Mark McDonald is a psychiatrist in Los Angeles, with a focus on childhood trauma and autism.
The concept of ‘toxic masculinity’ has gained traction in recent years, but it’s a term that’s both misleading and harmful. It suggests that men are inherently flawed and need to be ‘fixed’ through re-education or reprogramming.
This notion is utter nonsense.
The discussion around toxic masculinity often lacks genuine concern for men’s well-being.
The term also feeds into the divisive nature of identity politics, particularly within more left-wing circles. It simplifies and stereotypes men, painting them as oppressors, particularly if they are white. This becomes particularly absurd when individuals who are supposedly being protected by this narrative – such as women – don’t agree with it and accused of being in denial or suffering from ‘internalised misogyny’.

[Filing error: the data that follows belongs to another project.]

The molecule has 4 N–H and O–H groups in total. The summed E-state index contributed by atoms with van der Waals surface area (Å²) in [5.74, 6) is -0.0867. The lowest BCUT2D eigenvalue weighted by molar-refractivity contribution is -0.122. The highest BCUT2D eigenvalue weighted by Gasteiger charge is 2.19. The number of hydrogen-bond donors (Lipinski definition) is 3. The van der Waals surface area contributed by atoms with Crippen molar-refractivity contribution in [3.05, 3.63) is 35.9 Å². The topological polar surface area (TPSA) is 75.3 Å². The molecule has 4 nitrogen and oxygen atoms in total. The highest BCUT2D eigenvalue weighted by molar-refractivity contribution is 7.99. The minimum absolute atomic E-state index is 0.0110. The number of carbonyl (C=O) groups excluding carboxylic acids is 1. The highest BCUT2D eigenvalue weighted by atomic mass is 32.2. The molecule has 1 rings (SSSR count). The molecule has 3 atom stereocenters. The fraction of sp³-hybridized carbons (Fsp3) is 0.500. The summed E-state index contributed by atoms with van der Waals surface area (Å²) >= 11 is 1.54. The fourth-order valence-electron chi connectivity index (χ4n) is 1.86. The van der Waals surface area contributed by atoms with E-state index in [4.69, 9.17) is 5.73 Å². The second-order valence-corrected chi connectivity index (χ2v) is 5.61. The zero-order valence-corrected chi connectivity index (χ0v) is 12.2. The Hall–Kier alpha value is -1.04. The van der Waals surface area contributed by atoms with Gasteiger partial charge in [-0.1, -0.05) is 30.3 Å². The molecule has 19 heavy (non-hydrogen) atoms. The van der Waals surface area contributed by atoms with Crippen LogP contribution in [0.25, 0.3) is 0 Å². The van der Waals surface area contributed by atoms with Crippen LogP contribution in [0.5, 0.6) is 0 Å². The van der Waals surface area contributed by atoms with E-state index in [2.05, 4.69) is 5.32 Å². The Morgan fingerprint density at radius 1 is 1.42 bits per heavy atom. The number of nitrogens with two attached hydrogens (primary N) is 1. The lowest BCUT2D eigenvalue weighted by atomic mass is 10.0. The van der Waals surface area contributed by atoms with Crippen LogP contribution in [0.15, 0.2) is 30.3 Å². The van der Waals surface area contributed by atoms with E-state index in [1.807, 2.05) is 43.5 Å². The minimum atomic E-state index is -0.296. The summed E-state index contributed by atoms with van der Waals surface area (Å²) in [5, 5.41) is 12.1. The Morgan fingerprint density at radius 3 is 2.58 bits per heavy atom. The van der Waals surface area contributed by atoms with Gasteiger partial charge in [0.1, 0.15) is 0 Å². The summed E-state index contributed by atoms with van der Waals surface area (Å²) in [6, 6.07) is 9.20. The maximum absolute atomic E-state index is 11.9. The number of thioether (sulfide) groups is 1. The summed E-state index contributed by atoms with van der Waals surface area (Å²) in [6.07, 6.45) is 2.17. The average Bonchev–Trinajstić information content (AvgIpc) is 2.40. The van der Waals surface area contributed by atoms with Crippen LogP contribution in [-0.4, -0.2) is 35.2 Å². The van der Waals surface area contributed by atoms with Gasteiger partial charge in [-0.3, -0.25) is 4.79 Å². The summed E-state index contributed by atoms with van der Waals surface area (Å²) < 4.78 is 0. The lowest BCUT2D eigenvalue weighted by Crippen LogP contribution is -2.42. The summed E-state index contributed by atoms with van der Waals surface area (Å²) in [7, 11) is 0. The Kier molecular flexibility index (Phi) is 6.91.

The concept of ‘toxic masculinity’ also has a psychological impact.
It creates a self-policing mechanism among men, making them overly cautious about their actions and thoughts to avoid being labelled as ‘toxic’. This type of self-censorship aligns with the broader culture of political correctness and safe spaces, stifling individual freedom and expression.
It’s a form of mass control.
The idea that masculinity is harmful to society is not only stupid, but also dangerous.
Masculinity is crucial.
Society can’t function without it.
It starts at the individual level, with men behaving in ways that are service-oriented and beneficial to society. By doing so, they can serve as role models for others, demonstrating that masculinity is not something to be feared or maligned but embraced for its positive contributions such as courage, mastery, honour, and strength, as argued by Jack Donovan.
Masculinity does not need to be redefined.
It needs to be reclaimed.
Toxic masculinity is just another way of saying masculinity.